I was born lower middle-class economically, and was never religious. As an ill-informed 18 y/o, I considered myself leftist both socially and economically.
When I went to college to study engineering, I heard that the jobs were mostly in defense and related fields, so I started changing my outward appearance to fit in. I started espousing more right-wing beliefs, and by my late 20s, would have considered myself definitely right of center. This process was helped along by the fact that I was making money now and didn’t feel like such a have-not. I also wanted very much to get married and have a family, and this goal seemed more in line with right-of-center beliefs, which also seemed more desirable to potential mates. Finally, I was working at a place where most people were way right of center.
As I hit my 30s, several things happened. As I succeeded at work, I felt less pressure to fit in. Also, I found it easier to get dates, and discovered that I was very happy as a bachelor. As such, I felt less pressure to appear traditionally strong and stable and grab women’s attention in social situations. Later, I drifted in ‘swinging’ and open relationships, and found myself very comfortable in them. And I finally acknowledged to myself that I didn’t have any religion – I had tried and found wanting the advice, “Act as though you have faith, and you will be given faith”.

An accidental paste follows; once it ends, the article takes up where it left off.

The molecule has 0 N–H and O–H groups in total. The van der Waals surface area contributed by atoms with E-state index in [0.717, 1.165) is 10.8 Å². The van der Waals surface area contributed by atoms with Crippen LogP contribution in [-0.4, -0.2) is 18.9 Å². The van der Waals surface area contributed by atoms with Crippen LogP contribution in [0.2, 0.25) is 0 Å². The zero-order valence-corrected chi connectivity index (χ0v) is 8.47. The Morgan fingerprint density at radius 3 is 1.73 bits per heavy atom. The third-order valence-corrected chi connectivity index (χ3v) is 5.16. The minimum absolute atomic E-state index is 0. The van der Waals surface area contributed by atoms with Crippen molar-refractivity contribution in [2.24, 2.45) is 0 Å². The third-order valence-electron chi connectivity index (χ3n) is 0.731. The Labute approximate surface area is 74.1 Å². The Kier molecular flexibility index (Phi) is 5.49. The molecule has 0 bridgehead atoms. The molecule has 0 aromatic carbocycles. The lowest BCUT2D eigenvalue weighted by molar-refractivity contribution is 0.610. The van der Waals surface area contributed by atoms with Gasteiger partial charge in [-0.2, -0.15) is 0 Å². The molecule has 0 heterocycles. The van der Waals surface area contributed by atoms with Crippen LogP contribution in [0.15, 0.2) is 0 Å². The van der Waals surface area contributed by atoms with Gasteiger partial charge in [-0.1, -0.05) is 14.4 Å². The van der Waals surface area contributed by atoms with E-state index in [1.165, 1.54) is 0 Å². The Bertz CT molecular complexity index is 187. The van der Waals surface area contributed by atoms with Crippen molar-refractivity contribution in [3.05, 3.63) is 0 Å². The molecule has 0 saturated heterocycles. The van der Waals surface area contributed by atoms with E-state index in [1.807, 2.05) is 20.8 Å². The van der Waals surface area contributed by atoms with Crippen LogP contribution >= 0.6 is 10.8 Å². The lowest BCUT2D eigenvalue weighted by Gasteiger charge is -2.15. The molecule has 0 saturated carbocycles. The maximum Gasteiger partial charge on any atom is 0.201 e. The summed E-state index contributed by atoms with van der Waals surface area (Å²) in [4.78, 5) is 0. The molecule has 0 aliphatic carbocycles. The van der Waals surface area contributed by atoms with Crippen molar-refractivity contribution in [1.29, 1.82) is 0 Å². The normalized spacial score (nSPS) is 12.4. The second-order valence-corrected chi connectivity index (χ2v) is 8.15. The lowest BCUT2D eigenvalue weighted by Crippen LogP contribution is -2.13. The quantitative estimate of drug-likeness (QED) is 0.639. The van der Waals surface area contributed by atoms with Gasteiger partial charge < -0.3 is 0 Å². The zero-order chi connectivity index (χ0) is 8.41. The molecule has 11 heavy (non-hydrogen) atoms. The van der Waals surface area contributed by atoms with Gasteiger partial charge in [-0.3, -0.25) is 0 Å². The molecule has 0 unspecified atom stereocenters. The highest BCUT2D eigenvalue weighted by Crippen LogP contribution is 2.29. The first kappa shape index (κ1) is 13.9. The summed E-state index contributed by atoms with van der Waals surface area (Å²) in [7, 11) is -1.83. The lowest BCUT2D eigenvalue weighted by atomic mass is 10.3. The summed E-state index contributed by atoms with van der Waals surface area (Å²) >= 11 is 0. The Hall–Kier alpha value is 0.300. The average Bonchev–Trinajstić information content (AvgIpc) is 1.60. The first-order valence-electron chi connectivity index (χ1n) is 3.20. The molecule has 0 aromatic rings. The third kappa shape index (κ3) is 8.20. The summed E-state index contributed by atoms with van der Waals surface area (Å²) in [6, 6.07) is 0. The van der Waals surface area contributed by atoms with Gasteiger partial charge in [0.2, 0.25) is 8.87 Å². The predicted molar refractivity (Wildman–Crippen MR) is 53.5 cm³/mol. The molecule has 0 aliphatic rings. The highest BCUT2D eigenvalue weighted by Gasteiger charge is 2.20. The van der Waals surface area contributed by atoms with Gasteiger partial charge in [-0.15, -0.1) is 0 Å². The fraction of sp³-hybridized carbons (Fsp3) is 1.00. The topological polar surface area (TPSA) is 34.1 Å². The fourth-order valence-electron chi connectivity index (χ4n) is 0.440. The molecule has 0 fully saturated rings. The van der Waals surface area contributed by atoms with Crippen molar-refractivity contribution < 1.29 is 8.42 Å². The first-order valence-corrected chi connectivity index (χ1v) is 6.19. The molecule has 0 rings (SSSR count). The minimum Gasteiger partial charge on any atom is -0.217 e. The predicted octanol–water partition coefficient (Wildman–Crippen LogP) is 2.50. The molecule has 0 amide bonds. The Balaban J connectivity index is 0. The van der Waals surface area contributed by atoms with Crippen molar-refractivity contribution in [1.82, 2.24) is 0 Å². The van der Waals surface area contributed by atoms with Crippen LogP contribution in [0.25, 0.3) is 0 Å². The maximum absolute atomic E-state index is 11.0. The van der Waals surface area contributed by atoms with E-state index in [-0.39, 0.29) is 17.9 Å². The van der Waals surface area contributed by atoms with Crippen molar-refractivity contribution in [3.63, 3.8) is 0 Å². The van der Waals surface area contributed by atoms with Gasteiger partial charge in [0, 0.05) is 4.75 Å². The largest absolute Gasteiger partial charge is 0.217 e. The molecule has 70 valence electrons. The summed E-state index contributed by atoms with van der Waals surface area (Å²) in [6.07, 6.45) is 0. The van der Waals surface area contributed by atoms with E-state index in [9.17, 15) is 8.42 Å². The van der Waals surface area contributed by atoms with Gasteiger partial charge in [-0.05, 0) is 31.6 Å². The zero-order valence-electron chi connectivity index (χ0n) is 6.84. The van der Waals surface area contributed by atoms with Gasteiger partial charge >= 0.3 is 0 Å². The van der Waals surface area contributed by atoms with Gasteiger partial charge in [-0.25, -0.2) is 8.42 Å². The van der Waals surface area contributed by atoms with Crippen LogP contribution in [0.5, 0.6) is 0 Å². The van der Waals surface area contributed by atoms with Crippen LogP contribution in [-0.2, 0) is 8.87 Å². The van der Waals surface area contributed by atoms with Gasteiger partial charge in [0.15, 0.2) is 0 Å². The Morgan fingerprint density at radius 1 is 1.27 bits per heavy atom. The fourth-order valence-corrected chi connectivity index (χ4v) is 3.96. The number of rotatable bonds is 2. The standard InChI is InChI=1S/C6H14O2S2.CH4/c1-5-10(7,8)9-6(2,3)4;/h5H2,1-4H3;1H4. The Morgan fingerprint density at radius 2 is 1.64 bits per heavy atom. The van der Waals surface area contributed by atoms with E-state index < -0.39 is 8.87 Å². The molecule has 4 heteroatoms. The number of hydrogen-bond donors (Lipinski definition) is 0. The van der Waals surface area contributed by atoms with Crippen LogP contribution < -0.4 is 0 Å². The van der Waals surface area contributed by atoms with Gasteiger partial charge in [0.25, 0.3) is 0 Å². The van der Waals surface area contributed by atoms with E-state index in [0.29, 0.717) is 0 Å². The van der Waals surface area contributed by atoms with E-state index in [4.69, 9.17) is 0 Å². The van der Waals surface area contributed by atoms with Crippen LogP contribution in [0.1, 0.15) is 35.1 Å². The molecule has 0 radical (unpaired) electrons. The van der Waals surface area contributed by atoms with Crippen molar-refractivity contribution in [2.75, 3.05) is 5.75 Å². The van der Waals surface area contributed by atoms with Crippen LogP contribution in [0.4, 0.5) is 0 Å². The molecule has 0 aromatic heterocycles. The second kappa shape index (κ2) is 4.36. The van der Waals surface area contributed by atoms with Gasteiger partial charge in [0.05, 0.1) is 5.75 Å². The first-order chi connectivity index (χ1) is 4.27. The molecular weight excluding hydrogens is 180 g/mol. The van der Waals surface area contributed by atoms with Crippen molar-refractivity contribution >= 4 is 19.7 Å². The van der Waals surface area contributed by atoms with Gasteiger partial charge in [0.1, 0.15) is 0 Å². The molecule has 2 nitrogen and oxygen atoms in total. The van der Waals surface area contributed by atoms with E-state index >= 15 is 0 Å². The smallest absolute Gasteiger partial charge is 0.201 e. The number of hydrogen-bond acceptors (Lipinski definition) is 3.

By my early 30s, I had arrived pretty much at the beliefs I have now (I’m 46).
Economic issues Although the Bush administration has redefined economic conservatism (it used to be about balancing the budget, now it’s about cutting taxes), I would still call myself right-of-center fiscally: my primary economic tenet is personal fiscal responsibility. And though the Republican party has certainly failed at this, and although Clinton (along with a Republican Congress) did balance the budget, I don’t see the Democrats as being fundamentally different, just temporarily out of power.
I remember a conversation in my mid-20s with an older, very right-wing co-worker, when I was just starting to make money. I told him that I didn’t feel much rapport with the Republicans – they seemed to be looking out for the rich. He replied, “Yes, but see that guy there?” He pointed to a janitor. “Ted Kennedy is looking out more for that guy’s interests than he is yours”. That stayed with me.
Social issues Definitely left-of-center. I am outspokenly in favor of equal rights for gays. I don’t want religious dogma injected into civil affairs. I believe consenting adults in private should be free to view what they want, and schtup whom they want. I don’t own a gun (I occasionally use them for my work), but I strongly oppose most gun control measures (which is probably due to my upbringing in a very pro-gun state). I differ with both parties in that I see this last view as perfectly compatible with the others.
I am very unhappy with this adminstration’s performance on just about everything, but honestly don’t see how anyone could feel otherwise. In 2008, I will vote for whichever party doesn’t nominate a fringe candidate.